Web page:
LASIK in Orlando, FLLASIK
Experience the freedom of life with effortless clear vision.
LASIK is an acronym describing each component that allows vision correction to be fast, accurate, and pain-free. Nothing compares to the precision possible today with modern LASIK. The scientific words that compose the acronym may not be of lifelong significance, but the results possible because of those scientific advances definitely are.
At Hunter Vision, we aim to give you the best possible value for what you spend. That’s why we invest in the best technology and people to care for you.
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For every memorable experience in life, there are a thousand nearly-insignificant details that made it possible. As you journey through LASIK, we focus meticulously on those details so that you can do something truly extraordinary and enjoy your experience.
Whether you are a tech lover that wants to know every detail, or someone that cares mostly about the end result rather than the means to it, the technology necessary to get what you want is waiting for you here.More about our technology
While safety matters in any area of life, we all raise the bar when it comes to our eyes. We obsess over every detail of sterilization and calibration and all other facets of treating your eyes like the irreplaceable gift they are.More about our safety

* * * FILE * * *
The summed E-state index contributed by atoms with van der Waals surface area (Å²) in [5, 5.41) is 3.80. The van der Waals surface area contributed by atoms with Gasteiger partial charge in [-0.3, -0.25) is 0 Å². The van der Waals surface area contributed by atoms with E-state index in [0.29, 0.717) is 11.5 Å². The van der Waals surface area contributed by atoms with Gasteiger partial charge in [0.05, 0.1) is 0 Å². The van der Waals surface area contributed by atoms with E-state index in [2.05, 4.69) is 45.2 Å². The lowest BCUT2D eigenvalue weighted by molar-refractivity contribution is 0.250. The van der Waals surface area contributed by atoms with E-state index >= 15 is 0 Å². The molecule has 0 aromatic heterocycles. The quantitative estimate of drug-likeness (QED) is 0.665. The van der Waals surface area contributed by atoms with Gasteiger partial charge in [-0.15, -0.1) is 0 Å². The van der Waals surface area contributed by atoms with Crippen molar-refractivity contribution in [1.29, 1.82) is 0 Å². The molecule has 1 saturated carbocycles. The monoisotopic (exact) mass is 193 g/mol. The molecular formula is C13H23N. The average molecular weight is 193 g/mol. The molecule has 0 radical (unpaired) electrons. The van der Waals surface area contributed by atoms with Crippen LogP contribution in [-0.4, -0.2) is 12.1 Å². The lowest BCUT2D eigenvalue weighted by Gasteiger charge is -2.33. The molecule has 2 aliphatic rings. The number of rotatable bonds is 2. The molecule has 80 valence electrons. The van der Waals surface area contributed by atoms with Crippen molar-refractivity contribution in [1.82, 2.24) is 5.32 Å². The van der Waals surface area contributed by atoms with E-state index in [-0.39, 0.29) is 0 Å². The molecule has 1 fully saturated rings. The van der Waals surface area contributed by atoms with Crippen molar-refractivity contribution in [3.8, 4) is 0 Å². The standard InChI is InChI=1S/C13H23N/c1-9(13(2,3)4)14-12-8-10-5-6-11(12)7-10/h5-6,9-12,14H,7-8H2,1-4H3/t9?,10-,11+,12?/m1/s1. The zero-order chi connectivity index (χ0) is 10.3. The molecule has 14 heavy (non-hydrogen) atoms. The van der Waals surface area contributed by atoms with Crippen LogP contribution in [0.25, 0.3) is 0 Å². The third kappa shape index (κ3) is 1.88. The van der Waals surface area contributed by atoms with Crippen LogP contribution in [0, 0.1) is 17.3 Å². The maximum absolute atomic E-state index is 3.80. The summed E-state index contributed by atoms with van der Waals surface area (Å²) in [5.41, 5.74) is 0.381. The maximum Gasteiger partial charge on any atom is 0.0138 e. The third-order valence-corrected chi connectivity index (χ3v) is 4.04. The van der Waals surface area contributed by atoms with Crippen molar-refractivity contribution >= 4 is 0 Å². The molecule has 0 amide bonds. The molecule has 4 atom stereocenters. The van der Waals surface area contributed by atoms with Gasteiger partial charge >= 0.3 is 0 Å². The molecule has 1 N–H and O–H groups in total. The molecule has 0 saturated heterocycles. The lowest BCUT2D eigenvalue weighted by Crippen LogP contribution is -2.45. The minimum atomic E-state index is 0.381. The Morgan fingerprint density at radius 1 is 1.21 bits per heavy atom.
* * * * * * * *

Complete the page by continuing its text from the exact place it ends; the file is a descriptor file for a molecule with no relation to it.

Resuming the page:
“I have been wearing contact lenses for most of my life. I finally got the nerve to look into LASIK and decided to go with Hunter Vision. I am so glad I did!!! Dr. Hunter and Dr. Eubanks were amazing. The coolest part after the surgery is that I was able to relax at home and watch Netflix right away (Doctors orders lol). The next day I was 20/15 and was able to drive away from the appointment. I went on vacation a few weeks later and...doing the surgery before the hard-earned R&R made seeing all of the sights amazing.”Pilly M.
We get a lot of questions about LASIK. The good news is that almost everyone has the same set of concerns. Things like, “Will it hurt?” and “Can I get LASIK if I have astigmatism?” (The answers are no and yes, respectively). Chances are you’ve got some questions, too. Read on, and be ye enlightened.
Hunter Vision LASIK combines the 3D imaging collected in the unique and comprehensive LASIK Consult and the capabilities of the Wavelight Allegretto laser to maintain the natural 3D shape of your cornea during surgery. This thorough, pre-surgery exam is able to detect the subtleties and nuances of your eye down to the micron level prior to the actual procedure. This allows your surgeon to view a uniquely complete picture of your eye before your customized correction is ever programmed into the laser. The more your surgeon knows about your eye health before your surgery, the better they are able to customize the best plan for you.
No. 100% of the Hunter Vision LASIK procedures we do are bladeless.
We now accept most health insurance and vision insurance plans! Your insurance can contribute to the cost of exams or procedures at Hunter Vision. For details related to your specific insurance, feel free to call 407-385-1620 and we can help figure it out before (or after) your visit.